- CEO Kandarian continues `deliberate' search for Americas head
- Steigerwalt to add oversight of group-voluntary coverage
MetLife Inc. promoted Eric Steigerwalt to interim head of the U.S. business, the insurer’s largest division, after the executive worked on reducing costs by consolidating offices and cutting jobs.
Steigerwalt, who had led U.S. retail, adds responsibility for other units in the nation, including group-voluntary coverage, workplace benefits, corporate benefit funding and direct sales, Chief Executive Officer Steve Kandarian said Thursday on a conference call held by the New York-based company. The life insurer is still seeking a replacement for William Wheeler, who was considered a candidate to become CEO until he stepped down this year as head of the Americas, a role that includes oversight of the U.S. and Latin American nations.
“MetLife is taking a deliberate approach to find the right leadership for the Americas,” Kandarian said, adding that Oscar Schmidt will remain head of Latin America.
MetLife has pursued expansion in Latin America through acquisitions in countries such as Chile, while working to boost margins in the U.S. by reducing costs. Steigerwalt in 2013 highlighted how the company cut its adviser force by a third, eliminating 2,500 jobs in 15 months while scaling back variable annuity sales.
“We’re not financing advisers who, frankly, were never going to make it in this business,” he said at the time.
Steigerwalt was named treasurer in 2007 after previously serving as vice president of investor relations and working on the company’s initial public offering in 2000. After Wheeler shifted from chief financial officer to the Americas post, Steigerwalt filled in as interim CFO for parts of 2011 and 2012 and then became head of U.S. retail.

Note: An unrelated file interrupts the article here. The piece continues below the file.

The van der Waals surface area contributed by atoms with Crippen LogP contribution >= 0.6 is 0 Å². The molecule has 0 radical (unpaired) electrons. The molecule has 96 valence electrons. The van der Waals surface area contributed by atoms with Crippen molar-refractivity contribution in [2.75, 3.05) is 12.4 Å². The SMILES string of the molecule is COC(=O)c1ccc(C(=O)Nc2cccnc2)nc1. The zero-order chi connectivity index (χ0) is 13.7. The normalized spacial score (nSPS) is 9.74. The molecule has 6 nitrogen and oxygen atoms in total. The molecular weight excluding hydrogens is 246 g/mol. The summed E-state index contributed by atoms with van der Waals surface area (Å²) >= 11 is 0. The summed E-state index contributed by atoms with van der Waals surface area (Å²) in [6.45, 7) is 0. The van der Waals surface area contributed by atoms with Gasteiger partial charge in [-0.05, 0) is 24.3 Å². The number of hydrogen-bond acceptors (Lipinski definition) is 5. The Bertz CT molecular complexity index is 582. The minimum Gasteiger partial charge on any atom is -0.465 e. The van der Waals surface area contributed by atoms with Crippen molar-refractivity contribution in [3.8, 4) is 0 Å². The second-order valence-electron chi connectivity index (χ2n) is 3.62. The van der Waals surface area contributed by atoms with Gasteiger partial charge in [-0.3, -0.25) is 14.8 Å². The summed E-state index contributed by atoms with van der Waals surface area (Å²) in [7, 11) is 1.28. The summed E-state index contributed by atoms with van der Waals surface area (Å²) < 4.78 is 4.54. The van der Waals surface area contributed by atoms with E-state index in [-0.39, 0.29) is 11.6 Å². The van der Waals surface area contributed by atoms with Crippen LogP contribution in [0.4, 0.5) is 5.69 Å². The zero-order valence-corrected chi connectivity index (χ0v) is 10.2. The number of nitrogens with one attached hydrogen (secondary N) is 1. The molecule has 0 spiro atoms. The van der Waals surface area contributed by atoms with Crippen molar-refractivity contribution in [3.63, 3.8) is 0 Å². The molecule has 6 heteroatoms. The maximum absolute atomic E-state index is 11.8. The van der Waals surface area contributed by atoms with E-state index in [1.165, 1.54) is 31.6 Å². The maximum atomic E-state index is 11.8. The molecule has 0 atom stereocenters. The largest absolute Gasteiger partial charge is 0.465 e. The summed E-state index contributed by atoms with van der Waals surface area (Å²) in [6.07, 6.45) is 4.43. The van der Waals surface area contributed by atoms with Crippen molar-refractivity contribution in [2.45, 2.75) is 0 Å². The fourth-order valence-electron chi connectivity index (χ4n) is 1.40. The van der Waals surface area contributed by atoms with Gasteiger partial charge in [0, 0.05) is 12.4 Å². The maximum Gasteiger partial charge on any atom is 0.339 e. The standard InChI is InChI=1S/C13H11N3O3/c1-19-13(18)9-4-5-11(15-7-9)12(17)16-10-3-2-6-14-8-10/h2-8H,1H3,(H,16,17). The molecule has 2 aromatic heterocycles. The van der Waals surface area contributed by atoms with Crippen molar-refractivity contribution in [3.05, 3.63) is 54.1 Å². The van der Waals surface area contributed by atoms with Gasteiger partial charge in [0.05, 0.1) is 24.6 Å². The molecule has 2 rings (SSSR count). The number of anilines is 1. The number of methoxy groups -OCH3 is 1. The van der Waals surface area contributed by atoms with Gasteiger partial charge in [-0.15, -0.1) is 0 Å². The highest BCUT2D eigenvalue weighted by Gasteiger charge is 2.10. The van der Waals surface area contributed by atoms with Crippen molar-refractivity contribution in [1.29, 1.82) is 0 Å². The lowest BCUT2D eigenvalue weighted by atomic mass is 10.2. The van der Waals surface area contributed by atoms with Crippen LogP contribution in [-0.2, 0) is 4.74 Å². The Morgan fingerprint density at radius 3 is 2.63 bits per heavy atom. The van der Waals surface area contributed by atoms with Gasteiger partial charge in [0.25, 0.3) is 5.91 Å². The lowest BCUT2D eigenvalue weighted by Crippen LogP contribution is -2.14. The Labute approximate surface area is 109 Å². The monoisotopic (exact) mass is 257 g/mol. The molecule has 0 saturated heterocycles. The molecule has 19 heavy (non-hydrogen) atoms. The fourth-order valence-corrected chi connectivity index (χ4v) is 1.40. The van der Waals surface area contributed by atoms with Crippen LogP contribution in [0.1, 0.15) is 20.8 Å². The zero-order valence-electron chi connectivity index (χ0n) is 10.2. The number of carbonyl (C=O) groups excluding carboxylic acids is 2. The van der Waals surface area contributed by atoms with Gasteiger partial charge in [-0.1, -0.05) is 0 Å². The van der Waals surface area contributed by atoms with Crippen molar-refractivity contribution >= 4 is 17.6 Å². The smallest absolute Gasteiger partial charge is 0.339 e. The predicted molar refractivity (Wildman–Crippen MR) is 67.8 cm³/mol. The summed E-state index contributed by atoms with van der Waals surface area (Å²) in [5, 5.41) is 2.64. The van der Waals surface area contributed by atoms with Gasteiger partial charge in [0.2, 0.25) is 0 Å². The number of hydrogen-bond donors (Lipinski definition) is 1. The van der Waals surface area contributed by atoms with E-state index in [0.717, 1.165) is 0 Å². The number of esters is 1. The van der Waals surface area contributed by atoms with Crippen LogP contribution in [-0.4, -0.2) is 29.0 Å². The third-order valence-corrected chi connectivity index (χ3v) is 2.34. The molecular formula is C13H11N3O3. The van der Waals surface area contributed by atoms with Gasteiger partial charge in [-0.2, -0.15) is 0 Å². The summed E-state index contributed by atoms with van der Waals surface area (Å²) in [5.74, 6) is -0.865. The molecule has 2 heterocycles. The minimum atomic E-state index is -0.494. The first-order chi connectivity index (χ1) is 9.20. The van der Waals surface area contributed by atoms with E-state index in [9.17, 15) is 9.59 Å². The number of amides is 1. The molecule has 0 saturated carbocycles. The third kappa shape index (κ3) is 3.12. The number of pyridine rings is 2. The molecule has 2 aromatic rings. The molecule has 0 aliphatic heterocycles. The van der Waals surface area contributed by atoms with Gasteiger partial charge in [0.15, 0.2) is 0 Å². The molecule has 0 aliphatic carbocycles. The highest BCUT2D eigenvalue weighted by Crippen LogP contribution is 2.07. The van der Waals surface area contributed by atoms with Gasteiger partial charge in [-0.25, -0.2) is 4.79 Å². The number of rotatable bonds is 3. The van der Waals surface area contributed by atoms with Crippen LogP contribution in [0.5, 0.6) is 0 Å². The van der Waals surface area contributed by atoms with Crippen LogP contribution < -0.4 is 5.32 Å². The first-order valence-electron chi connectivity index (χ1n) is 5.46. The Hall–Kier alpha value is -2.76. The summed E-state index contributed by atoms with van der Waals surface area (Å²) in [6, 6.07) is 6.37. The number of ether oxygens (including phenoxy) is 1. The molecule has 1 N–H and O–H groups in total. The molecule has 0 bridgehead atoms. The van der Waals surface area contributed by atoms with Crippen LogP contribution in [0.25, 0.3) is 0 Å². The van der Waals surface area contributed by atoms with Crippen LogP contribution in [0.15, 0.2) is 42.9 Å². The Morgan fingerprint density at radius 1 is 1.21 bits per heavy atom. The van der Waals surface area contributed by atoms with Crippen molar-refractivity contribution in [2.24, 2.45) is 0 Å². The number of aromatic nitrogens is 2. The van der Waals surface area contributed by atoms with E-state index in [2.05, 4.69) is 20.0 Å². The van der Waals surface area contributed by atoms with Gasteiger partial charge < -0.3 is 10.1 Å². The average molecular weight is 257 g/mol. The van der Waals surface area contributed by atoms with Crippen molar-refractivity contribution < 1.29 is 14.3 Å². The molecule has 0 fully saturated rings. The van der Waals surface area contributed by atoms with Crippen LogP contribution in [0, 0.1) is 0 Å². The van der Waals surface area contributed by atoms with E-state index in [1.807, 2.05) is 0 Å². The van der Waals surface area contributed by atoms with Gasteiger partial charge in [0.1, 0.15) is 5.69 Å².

He helped consolidate staff in Charlotte, North Carolina, from locations in states such as Massachusetts, New Jersey and California as part of a $600 million cost-cutting plan. And in a separate event in 2013, Steigerwalt said MetLife was pushing agents to diversify sales by selling more car and residential coverage.
“Out of our 58 agencies, we had two agencies last year who were doing meaningful amounts of auto and home business,” he said at the time. “It’s ridiculous.”
MetLife made about three-quarters of its revenue from the Americas in 2014. The insurer’s two other regional divisions are the Europe, Middle East and Africa segment, headed by Michel Khalaf; and Asia, led by Christopher Townsend.
The insurer dropped 1.6 percent on April 14, when MetLife said Wheeler was leaving to “pursue other interests.” Ryan Krueger of Keefe Bruyette & Woods was among analysts who said the departure complicated succession strategy for Kandarian.
Athene Holding Ltd., the insurer tied to Apollo Global Management LLC, named Wheeler president in September as the annuity-seller prepares to go public.